Radial Brakes: Block Brakes (Long Shoe)
Internal Expanding Block Brakes
The Moment due to normal reaction and due to the frictional force
2
MN    p rd  w  a sin 
1

pmax 1 1 
M N  wra  2       sin 2  sin 21 
sin  max
2 1 2
4 
2
M Ff     p rd  w  (r  a cos  )
1

 
 r  cos  2  cos 1   2  sin  2  sin 1  
pmax a
M Ff   wr 2 2

sin  max
Dr. Vineet Sahoo, MED, NIT Jamshedpur
Radial Brakes: Block Brakes (Long Shoe)
Internal Expanding Block Brakes

• The torque absorbed by the brake is equal to the torque produced by the friction
force on the brake drum

2
pmax
T     wp rd   r   w r  cos 1  cos  2 
2

1 sin  max

• The reaction at the pivot/fulcrum ‘O’


2 2
Rx   cos  dN   sin  dF f  Fx ;
1 1
2 2
and Ry   cos  dF f   sin  dN  Fy
1 1

Dr. Vineet Sahoo, MED, NIT Jamshedpur


Radial Brakes: Block Brakes (Long Shoe)
Internal Expanding Block Brakes

• The reaction at the pivot/fulcrum ‘O’

 sin 2  2 sin 2 1  
   
pmax  2 2  
Rx  wr    Fx
sin  max     1     1 sin 2  sin 2  
      

2 1 2 1
  2 4 

  sin 2  2 sin 2 1  
    
pmax   2 2  
Ry  wr    Fy
sin  max    1     1 sin 2  sin 2  
  2  2 1  2 1  

 4

Dr. Vineet Sahoo, MED, NIT Jamshedpur


Radial Brakes: Block Brakes (Long Shoe)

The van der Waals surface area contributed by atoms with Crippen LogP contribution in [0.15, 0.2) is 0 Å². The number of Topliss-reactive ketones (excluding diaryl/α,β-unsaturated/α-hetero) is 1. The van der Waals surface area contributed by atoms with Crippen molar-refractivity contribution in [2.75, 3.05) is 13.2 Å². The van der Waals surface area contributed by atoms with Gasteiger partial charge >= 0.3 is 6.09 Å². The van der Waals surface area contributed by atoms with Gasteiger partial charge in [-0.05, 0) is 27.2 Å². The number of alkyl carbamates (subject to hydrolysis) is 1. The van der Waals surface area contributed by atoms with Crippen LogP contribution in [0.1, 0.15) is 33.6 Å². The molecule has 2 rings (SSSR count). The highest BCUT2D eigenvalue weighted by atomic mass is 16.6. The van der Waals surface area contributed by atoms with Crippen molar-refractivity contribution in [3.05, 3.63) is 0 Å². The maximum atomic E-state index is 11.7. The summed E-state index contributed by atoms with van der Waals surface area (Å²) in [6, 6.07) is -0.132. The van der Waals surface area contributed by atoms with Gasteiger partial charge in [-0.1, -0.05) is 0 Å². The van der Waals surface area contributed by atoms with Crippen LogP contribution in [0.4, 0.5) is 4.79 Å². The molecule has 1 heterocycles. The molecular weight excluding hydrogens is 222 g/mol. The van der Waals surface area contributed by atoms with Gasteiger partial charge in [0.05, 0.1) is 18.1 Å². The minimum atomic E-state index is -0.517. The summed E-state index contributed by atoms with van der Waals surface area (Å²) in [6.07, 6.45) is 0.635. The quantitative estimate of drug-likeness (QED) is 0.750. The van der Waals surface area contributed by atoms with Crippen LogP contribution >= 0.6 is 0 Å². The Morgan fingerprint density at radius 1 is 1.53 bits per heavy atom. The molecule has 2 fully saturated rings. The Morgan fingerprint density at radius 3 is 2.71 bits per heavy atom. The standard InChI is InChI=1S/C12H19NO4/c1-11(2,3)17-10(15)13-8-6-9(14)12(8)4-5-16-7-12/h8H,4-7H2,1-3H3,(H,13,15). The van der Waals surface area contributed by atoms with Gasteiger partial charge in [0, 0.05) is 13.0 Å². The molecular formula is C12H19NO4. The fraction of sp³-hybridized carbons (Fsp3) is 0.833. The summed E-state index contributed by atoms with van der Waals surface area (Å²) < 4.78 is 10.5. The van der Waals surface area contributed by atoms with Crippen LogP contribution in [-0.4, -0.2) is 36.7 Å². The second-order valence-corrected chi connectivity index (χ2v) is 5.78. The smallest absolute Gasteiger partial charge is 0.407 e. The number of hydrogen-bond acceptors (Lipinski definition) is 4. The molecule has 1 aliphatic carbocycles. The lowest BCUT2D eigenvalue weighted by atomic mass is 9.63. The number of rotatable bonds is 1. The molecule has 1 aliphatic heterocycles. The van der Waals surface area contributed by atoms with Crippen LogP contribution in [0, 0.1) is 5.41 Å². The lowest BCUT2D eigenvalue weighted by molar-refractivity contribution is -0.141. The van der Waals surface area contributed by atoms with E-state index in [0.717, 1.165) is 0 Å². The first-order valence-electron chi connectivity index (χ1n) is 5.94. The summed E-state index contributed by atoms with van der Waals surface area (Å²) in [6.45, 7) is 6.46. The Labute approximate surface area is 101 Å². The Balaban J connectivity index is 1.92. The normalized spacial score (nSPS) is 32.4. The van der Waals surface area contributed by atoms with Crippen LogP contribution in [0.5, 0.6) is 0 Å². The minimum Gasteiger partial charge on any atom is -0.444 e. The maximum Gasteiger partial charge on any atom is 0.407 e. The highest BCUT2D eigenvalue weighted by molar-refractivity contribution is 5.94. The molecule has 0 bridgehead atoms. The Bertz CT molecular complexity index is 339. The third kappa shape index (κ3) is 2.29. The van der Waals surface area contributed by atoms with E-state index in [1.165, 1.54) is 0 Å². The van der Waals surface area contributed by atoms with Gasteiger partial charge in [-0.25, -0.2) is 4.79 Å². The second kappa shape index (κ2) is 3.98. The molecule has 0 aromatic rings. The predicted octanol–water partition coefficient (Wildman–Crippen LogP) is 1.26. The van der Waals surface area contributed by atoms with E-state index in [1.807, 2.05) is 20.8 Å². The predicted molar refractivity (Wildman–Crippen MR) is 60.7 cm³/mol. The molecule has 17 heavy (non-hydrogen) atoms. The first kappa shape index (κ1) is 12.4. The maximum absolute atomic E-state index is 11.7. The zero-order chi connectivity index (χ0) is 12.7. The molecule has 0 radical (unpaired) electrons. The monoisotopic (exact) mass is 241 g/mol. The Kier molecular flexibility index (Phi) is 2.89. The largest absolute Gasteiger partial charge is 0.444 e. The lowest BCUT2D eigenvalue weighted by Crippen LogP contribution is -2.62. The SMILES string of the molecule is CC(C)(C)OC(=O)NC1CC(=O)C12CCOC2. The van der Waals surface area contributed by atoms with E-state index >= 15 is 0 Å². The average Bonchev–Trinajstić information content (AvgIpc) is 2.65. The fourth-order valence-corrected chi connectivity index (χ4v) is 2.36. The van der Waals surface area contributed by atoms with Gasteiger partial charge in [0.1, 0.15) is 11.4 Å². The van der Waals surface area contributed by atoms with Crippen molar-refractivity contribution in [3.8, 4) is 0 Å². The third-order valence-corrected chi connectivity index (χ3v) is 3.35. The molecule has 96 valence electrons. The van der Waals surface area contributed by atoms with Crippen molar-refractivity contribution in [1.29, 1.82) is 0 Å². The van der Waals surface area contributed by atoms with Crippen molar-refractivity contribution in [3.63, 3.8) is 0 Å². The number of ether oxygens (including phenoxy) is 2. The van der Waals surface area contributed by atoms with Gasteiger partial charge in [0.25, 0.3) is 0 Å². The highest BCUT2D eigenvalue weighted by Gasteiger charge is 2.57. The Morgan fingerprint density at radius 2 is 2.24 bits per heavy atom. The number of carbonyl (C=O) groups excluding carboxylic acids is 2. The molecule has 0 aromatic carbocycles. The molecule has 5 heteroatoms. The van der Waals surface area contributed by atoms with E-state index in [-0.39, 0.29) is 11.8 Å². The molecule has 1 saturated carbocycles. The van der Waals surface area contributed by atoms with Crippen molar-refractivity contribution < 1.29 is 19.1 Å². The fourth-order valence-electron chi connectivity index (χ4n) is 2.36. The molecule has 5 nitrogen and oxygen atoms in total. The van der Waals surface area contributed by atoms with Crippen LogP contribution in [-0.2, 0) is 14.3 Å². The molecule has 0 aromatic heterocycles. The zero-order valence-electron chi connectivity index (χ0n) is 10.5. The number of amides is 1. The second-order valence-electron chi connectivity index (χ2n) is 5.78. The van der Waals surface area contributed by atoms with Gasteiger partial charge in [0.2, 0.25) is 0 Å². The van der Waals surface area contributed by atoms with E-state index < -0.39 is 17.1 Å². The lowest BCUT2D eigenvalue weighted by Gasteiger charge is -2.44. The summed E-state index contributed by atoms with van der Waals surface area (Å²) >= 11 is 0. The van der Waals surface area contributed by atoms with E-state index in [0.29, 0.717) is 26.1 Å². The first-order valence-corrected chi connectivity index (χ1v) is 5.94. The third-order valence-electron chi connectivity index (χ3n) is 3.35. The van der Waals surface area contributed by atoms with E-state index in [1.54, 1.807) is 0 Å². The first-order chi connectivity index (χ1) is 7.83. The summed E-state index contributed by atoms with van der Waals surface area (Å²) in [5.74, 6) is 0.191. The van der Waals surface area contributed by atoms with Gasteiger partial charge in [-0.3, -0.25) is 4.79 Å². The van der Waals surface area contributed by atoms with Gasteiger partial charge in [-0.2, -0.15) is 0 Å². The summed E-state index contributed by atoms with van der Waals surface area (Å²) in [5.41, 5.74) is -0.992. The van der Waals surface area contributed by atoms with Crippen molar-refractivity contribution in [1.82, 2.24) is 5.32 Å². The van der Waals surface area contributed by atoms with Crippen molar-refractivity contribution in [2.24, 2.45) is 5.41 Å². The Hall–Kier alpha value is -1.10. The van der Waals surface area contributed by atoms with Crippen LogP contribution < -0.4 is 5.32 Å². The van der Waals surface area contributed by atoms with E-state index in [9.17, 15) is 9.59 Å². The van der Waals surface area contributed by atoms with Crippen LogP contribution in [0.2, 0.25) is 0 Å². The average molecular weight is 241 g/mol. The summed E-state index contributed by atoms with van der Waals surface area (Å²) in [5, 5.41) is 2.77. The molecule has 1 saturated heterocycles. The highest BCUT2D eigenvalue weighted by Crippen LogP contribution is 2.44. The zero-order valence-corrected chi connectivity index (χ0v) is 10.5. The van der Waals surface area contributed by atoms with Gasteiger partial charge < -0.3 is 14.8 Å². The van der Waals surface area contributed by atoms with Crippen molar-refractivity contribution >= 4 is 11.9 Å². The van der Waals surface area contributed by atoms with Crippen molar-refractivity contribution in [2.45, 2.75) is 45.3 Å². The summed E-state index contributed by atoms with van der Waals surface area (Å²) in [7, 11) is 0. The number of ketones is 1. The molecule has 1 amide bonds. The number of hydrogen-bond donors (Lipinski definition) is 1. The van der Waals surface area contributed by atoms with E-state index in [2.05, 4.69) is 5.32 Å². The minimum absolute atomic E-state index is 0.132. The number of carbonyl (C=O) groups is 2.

Pivoted Block Brakes
The brake shown in Figure is 300 mm in
diameter and is actuated by a mechanism that
exerts the same force F on each shoe. The
shoes are identical and have a face width of 32
mm. The lining is a molded asbestos having a
coefficient of friction of 0.32 and a pressure
limitation of 1000 kPa. Estimate the maximum
(a) Actuating force F. 2.28 kN
(b) Braking capacity. 528 N – m
(c) Hinge-pin reactions. RR= 5.04 kN; RL= 0.866 kN kN

Dr. Vineet Sahoo, MED, NIT Jamshedpur


Radial Brakes: Block Brakes (Long Shoe)
Pivoted Block Brakes with Symmetrical shoe
It should be noted that, when external contracting designs are used as clutches,
the effect of centrifugal force is to decrease the normal force. Thus, as the speed
increases, a larger value of the actuating force F is required.

Dr. Vineet Sahoo, MED, NIT Jamshedpur


Radial Brakes: Block Brakes (Long Shoe)
Pivoted Block Brakes with Symmetrical shoe
The pivot is symmetrically located and also placed so that the moment of the
friction forces about the pivot is zero.
 Assumption:
Vertical components of wear
are equal

From Uniform wear theory


w0  kpn
w( ) cos   kpn
(cos  ) max  1;  w( )  kpn
and pn  pmax cos 
Dr. Vineet Sahoo, MED, NIT Jamshedpur
Radial Brakes: Block Brakes (Long Shoe)
Pivoted Block Brakes with Symmetrical shoe
Proceeding to the force analysis